WATKINS GLEN, New York, USA - The harbor of San Pedro is familiar to me, as a sailor and Californian of many years.

But Joseph Wambaugh shows a seedy side to the area that I don't remember from my visits there, though I suspect through his former cop's eyes, it's accurate.

'Harbor Nocture' is a classic Wambaugh book, as good as much of his early work that had his books flying off the shelf. I admit to taking a hiatus from anything Wambaugh for the last few years. The books for a period lacked the snap of some earlier works.

Having just finished Harbor Nocture, I will have to get back to the library stacks and see when he re-emerged with his old voice.

I just may have missed some good books.

Harbor Nocture has some dark moments and some very funny moments. And it has one particularly tragic moment. For that, you will need to read it.

The plot revolves around crime, redemption, drugs and power, with the interplay of Italian and Croatian cultures. Do you need to know anymore?

For local folks, Harbor Nocturne is available on the shelf at the Watkins Glen Public Library.

Wednesday, August 15, 2012

The End of Country is near for Pennsylvania

VALOIS, New York, USA - Seamus McGraw's 2011 book The End of Country takes a very literary look at what has happened - and is happening - to Pennsylvania's rural countryside and towns as natural gas companies have taken over and begun their destructive 'hydrofracking' process.

I say literary, because in many parts, this tome reads as smoothly as a novel, even though like any novel dealing with uncomfortable material, it is hard read in spots.

What McGraw is able to do effectively in this book isn't just to show what greedy bastards (and liars, oh the lies) the people representing these environmental destruction teams are. He also shows how the many thousands of dollars dangled in front of very poor people changed the people themselves, pitting neighbor against neighbor.

And in the end, it's obvious that though some people are richer in dollars, the entire communities are much poorer for allowing this earth-destroying technology on their land.

McGraw's book is an important one, well worth reading. And if Hollywood has any cojones, it would make the basis for an excellent movie script. It's a real life thriller with all the elements of a good film: danger, big money, greed, tragedy and a small dose of triumph.

There's even the death of beloved dog - at the hands of the gas company doing drilling on the land of one of the main characters.

On the cover of the book, Robert F. Kennedy, Jr. wrote: "Deeply personal, sometimes moving, sometimes funny, The End of Country lays out the promise and the perils faced not just by the people of one small Pennsylvania town but by our whole nation."

Monday, August 06, 2012

Under the Surface: The ugliness of hydrofracking

WATKINS GLEN, New York - "Under The Surface: Fracking, Fortunes and the fate of Marcellus Shale" is an important book coming out at a critical time in New York.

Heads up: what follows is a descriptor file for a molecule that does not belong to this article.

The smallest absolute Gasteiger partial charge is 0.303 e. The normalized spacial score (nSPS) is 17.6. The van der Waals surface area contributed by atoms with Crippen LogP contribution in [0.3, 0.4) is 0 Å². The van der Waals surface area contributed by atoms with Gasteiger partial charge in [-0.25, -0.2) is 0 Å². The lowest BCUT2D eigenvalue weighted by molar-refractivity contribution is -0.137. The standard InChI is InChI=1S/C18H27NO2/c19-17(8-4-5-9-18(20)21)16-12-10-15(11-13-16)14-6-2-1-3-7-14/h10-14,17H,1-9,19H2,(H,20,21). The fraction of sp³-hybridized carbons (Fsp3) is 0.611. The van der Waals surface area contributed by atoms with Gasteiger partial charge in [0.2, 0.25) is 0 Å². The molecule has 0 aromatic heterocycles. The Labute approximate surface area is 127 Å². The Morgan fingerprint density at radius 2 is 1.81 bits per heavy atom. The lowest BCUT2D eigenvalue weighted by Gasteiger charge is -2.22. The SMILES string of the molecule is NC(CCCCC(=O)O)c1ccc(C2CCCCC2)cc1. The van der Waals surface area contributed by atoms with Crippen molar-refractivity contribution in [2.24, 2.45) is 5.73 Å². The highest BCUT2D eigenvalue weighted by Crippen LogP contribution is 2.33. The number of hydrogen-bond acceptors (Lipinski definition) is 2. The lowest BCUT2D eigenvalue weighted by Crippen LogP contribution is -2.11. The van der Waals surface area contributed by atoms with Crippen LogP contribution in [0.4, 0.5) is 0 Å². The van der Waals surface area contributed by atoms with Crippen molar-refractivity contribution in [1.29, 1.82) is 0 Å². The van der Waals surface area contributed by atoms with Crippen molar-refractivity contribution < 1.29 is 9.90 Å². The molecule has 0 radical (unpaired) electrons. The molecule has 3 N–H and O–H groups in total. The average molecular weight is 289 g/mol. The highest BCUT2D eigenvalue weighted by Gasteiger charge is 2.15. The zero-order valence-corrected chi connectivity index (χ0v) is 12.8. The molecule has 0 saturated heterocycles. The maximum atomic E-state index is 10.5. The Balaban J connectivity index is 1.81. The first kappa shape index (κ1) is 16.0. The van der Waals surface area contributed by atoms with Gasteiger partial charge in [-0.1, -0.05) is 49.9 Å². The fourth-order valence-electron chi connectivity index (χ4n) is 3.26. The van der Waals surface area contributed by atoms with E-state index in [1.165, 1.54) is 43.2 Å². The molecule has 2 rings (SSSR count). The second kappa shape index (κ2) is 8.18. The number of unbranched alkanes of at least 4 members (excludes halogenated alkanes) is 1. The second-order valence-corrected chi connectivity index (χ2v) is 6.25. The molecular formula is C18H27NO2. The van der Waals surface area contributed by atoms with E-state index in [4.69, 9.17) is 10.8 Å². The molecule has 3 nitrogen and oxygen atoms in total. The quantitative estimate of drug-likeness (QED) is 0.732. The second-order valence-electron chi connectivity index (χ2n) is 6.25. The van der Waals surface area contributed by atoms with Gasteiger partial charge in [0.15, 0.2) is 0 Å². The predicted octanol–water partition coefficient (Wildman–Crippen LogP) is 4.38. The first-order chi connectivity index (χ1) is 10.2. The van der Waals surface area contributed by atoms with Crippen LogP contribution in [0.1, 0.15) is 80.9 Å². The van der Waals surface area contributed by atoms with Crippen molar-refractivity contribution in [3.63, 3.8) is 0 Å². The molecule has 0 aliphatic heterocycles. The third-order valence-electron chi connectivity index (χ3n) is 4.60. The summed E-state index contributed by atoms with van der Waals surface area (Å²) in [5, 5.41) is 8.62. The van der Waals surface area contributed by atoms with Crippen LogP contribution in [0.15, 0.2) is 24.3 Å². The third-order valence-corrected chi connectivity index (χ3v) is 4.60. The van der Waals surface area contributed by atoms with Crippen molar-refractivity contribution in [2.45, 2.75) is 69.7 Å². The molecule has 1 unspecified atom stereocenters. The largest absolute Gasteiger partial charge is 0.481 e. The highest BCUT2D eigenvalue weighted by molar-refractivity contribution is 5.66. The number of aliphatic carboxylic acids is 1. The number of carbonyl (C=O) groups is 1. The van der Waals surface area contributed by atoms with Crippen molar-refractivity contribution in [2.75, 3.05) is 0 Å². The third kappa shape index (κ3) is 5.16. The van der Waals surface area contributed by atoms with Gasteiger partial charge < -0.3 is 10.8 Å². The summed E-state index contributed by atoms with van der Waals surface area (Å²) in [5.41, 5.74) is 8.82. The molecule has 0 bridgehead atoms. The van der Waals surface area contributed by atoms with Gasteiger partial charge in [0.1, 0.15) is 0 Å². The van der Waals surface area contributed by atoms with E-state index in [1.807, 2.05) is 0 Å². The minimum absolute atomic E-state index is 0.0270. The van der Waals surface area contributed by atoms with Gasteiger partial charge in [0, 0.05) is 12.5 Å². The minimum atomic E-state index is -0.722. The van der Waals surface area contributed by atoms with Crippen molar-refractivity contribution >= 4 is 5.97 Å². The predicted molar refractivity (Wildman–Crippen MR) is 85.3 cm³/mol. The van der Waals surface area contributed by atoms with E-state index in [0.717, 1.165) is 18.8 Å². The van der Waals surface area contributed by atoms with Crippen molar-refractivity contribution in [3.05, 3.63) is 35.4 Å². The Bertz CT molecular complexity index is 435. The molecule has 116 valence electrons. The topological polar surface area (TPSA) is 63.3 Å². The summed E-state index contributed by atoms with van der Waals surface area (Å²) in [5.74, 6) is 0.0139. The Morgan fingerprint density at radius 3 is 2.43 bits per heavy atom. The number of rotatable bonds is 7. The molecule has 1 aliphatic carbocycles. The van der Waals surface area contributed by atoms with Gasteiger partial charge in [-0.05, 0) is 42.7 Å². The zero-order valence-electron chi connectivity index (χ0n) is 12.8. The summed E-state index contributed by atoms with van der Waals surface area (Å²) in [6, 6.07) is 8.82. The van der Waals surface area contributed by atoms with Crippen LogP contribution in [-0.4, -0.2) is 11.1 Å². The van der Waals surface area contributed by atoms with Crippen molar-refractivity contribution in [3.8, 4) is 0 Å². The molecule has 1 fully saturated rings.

Within weeks, it's possible the governor of New York will give the green light to limited hydrofracking for natural gas in a handful of Southern New York townships.

If he does, and the drilling starts, the state will be in for the same kind of environmental and health disaster that goes by the name Pennsylvania.

Journalist-Author Tom Wilber does a good job of walking through the history of Marcellus Shale drilling in Pennsylvania, telling the story in chronological style and sometimes in almost maddening detail.

But that same maddening detail also paints a complete picture, which most observers don't have and can't have because the incidents of toxic chemical spills, poisoned water wells, gas well blowouts - even deaths - are scattered about the state and rarely make huge headlines.

Yet when taken together, the indictment of the hydrofracking process - and the companies doing the work - is overwhelming.

Wilber's book makes it clear that hydrofracking for natural gas is not safe and probably cannot be done safely, not matter how loudly proponents shout.

Author Tom Wilber
One criticism of the book will likely be that Wilber lets the gas companies off the hook a little lightly in spots - a holdover from his days as an objective news reporter in New York State. His fairness doesn't obscure the incredible damage that has been done, however. It might give the book more credibility with people still on the fence about hydrofracking.

He clearly shows through interviews, data, and observation that property values have gone to near zero in many places, how greedy (and willing to lie) gas corporations seem to be and outlines the often bumbling efforts of Pennsylvania regulators and other key players to handle the all-too-slick, slick-water hydrofracking companies.

The most depresssing news in the book is that all the problems are getting even worse since the change of administrations in Pennsylvia.

"Under the Surface" was published in 2012 by the Cornell University Press.

It should be read soon, in case NY Governor Andrew Cuomo decides he needs gas company money for his planned 2016 campaign for President of the U.S.

Wednesday, August 01, 2012

Along The Way: a thought-provoking memoir

SANTIAGO DE COMPOSTELA, Northern Spain - Father-son books litter the shelves of libraries and bookstores, some good, some, well, some best left on family coffee tables.

But Along The Way, The Journey of a Father and Son by Martin Sheen and his son Emilio Estevez is a book worthy of any library or bookstore.

It's even worth buying to read if your local librarian can't afford it.

Along The Way spins off the movie made by Sheen and Estevez called The Way.

The movie is good. And now that I have read the book, I will probably watch it again, knowing more about the some of the background.

The book is not about the making of the movie solely, but about Martin Sheen - whose real name is Ramon Estevez - and his son's lives, both where they are intertwined and separately. Sheen's early life and choice of an acting career was very much at odds with that his father (a Galacian immigrant) and mother (an Irishwoman) would have chosen for him.

And while I have always thought of Estevez as the young guy from Repo Man, he's an accomplished director and as complex as his far-better-known father.